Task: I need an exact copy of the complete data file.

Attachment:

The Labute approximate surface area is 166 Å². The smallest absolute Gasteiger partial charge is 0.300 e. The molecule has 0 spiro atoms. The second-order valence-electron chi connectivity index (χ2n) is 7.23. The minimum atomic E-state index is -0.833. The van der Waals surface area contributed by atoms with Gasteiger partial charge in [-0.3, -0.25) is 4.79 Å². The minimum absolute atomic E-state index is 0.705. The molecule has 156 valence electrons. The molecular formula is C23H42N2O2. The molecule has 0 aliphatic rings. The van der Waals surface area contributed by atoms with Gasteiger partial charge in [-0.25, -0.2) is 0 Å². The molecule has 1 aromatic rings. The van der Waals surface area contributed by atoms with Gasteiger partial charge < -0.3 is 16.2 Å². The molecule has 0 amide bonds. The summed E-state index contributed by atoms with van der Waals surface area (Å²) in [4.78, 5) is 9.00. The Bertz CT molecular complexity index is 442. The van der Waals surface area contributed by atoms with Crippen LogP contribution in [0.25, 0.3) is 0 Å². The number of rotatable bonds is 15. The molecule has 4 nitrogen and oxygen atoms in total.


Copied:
The Labute approximate surface area is 166 Å². The smallest absolute Gasteiger partial charge is 0.300 e. The molecule has 0 spiro atoms. The second-order valence-electron chi connectivity index (χ2n) is 7.23. The minimum atomic E-state index is -0.833. The van der Waals surface area contributed by atoms with Gasteiger partial charge in [-0.3, -0.25) is 4.79 Å². The minimum absolute atomic E-state index is 0.705. The molecule has 156 valence electrons. The molecular formula is C23H42N2O2. The molecule has 0 aliphatic rings. The van der Waals surface area contributed by atoms with Gasteiger partial charge in [-0.25, -0.2) is 0 Å². The molecule has 1 aromatic rings. The van der Waals surface area contributed by atoms with Gasteiger partial charge < -0.3 is 16.2 Å². The molecule has 0 amide bonds. The summed E-state index contributed by atoms with van der Waals surface area (Å²) in [4.78, 5) is 9.00. The Bertz CT molecular complexity index is 442. The van der Waals surface area contributed by atoms with Crippen LogP contribution in [0.25, 0.3) is 0 Å². The number of rotatable bonds is 15. The molecule has 4 nitrogen and oxygen atoms in total.